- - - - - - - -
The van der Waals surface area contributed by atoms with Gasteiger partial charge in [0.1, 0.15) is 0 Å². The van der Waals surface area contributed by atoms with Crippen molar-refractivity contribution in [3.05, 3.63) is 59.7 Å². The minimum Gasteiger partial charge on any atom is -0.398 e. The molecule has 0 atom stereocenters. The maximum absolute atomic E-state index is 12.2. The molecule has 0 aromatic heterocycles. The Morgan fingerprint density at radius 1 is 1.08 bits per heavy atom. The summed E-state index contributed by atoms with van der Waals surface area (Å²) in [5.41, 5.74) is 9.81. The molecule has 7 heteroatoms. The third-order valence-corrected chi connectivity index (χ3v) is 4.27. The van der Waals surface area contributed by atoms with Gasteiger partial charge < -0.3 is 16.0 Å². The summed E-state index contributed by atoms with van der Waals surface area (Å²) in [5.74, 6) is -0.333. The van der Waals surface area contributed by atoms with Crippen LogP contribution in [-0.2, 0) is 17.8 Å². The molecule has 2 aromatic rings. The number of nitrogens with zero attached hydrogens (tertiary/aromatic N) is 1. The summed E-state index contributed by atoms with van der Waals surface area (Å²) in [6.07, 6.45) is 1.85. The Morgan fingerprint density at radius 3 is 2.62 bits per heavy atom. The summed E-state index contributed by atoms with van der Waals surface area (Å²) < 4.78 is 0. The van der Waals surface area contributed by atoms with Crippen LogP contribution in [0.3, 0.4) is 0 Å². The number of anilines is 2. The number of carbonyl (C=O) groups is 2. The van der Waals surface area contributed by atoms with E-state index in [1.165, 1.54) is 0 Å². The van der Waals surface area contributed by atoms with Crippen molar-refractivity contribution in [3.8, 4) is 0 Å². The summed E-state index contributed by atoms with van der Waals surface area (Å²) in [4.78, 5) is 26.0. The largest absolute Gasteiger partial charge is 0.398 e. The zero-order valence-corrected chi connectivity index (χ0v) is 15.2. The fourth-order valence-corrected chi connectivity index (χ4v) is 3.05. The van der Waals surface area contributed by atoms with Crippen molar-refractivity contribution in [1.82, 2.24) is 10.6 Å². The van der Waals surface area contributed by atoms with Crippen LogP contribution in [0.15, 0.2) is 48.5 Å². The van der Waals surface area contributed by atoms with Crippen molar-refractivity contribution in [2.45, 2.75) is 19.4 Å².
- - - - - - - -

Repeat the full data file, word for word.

The van der Waals surface area contributed by atoms with Gasteiger partial charge in [0.1, 0.15) is 0 Å². The van der Waals surface area contributed by atoms with Crippen molar-refractivity contribution in [3.05, 3.63) is 59.7 Å². The minimum Gasteiger partial charge on any atom is -0.398 e. The molecule has 0 atom stereocenters. The maximum absolute atomic E-state index is 12.2. The molecule has 0 aromatic heterocycles. The Morgan fingerprint density at radius 1 is 1.08 bits per heavy atom. The summed E-state index contributed by atoms with van der Waals surface area (Å²) in [5.41, 5.74) is 9.81. The molecule has 7 heteroatoms. The third-order valence-corrected chi connectivity index (χ3v) is 4.27. The van der Waals surface area contributed by atoms with Gasteiger partial charge < -0.3 is 16.0 Å². The summed E-state index contributed by atoms with van der Waals surface area (Å²) in [5.74, 6) is -0.333. The van der Waals surface area contributed by atoms with Crippen LogP contribution in [-0.2, 0) is 17.8 Å². The molecule has 2 aromatic rings. The number of nitrogens with zero attached hydrogens (tertiary/aromatic N) is 1. The summed E-state index contributed by atoms with van der Waals surface area (Å²) in [6.07, 6.45) is 1.85. The Morgan fingerprint density at radius 3 is 2.62 bits per heavy atom. The summed E-state index contributed by atoms with van der Waals surface area (Å²) < 4.78 is 0. The van der Waals surface area contributed by atoms with Crippen LogP contribution in [0.3, 0.4) is 0 Å². The number of anilines is 2. The number of carbonyl (C=O) groups is 2. The van der Waals surface area contributed by atoms with E-state index in [1.165, 1.54) is 0 Å². The van der Waals surface area contributed by atoms with Crippen molar-refractivity contribution in [3.8, 4) is 0 Å². The summed E-state index contributed by atoms with van der Waals surface area (Å²) in [4.78, 5) is 26.0. The largest absolute Gasteiger partial charge is 0.398 e. The zero-order valence-corrected chi connectivity index (χ0v) is 15.2. The fourth-order valence-corrected chi connectivity index (χ4v) is 3.05. The van der Waals surface area contributed by atoms with Crippen molar-refractivity contribution in [1.82, 2.24) is 10.6 Å². The van der Waals surface area contributed by atoms with Crippen LogP contribution in [0.15, 0.2) is 48.5 Å². The van der Waals surface area contributed by atoms with Crippen molar-refractivity contribution in [2.45, 2.75) is 19.4 Å².